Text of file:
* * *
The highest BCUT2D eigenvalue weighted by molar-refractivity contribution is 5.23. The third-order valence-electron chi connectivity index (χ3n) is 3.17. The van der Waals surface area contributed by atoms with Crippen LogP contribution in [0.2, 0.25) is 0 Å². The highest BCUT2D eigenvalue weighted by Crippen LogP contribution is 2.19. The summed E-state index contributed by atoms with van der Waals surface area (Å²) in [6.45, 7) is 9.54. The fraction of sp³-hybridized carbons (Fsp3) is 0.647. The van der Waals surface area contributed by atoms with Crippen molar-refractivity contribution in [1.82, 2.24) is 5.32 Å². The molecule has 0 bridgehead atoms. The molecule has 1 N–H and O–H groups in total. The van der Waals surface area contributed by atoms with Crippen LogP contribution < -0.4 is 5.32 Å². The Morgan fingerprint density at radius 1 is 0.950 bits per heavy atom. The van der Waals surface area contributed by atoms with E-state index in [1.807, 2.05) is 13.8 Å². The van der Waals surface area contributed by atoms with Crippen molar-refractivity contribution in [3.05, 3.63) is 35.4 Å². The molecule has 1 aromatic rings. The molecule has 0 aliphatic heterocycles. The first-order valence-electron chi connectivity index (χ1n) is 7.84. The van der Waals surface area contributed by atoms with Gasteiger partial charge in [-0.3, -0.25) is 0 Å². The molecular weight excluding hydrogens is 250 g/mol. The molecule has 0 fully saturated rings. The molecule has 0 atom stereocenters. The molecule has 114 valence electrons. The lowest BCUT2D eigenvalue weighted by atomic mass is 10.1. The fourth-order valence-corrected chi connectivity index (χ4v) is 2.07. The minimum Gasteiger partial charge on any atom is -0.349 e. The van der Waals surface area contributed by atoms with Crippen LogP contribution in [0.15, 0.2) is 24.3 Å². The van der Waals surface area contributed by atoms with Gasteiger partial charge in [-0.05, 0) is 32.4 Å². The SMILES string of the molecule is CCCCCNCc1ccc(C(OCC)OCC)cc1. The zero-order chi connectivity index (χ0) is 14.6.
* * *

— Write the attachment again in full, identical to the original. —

The highest BCUT2D eigenvalue weighted by molar-refractivity contribution is 5.23. The third-order valence-electron chi connectivity index (χ3n) is 3.17. The van der Waals surface area contributed by atoms with Crippen LogP contribution in [0.2, 0.25) is 0 Å². The highest BCUT2D eigenvalue weighted by Crippen LogP contribution is 2.19. The summed E-state index contributed by atoms with van der Waals surface area (Å²) in [6.45, 7) is 9.54. The fraction of sp³-hybridized carbons (Fsp3) is 0.647. The van der Waals surface area contributed by atoms with Crippen molar-refractivity contribution in [1.82, 2.24) is 5.32 Å². The molecule has 0 bridgehead atoms. The molecule has 1 N–H and O–H groups in total. The van der Waals surface area contributed by atoms with Crippen LogP contribution < -0.4 is 5.32 Å². The Morgan fingerprint density at radius 1 is 0.950 bits per heavy atom. The van der Waals surface area contributed by atoms with E-state index in [1.807, 2.05) is 13.8 Å². The van der Waals surface area contributed by atoms with Crippen molar-refractivity contribution in [3.05, 3.63) is 35.4 Å². The molecule has 1 aromatic rings. The molecule has 0 aliphatic heterocycles. The first-order valence-electron chi connectivity index (χ1n) is 7.84. The van der Waals surface area contributed by atoms with Gasteiger partial charge in [-0.3, -0.25) is 0 Å². The molecular weight excluding hydrogens is 250 g/mol. The molecule has 0 fully saturated rings. The molecule has 0 atom stereocenters. The molecule has 114 valence electrons. The lowest BCUT2D eigenvalue weighted by atomic mass is 10.1. The fourth-order valence-corrected chi connectivity index (χ4v) is 2.07. The minimum Gasteiger partial charge on any atom is -0.349 e. The van der Waals surface area contributed by atoms with Crippen LogP contribution in [0.15, 0.2) is 24.3 Å². The van der Waals surface area contributed by atoms with Gasteiger partial charge in [-0.05, 0) is 32.4 Å². The SMILES string of the molecule is CCCCCNCc1ccc(C(OCC)OCC)cc1. The zero-order chi connectivity index (χ0) is 14.6.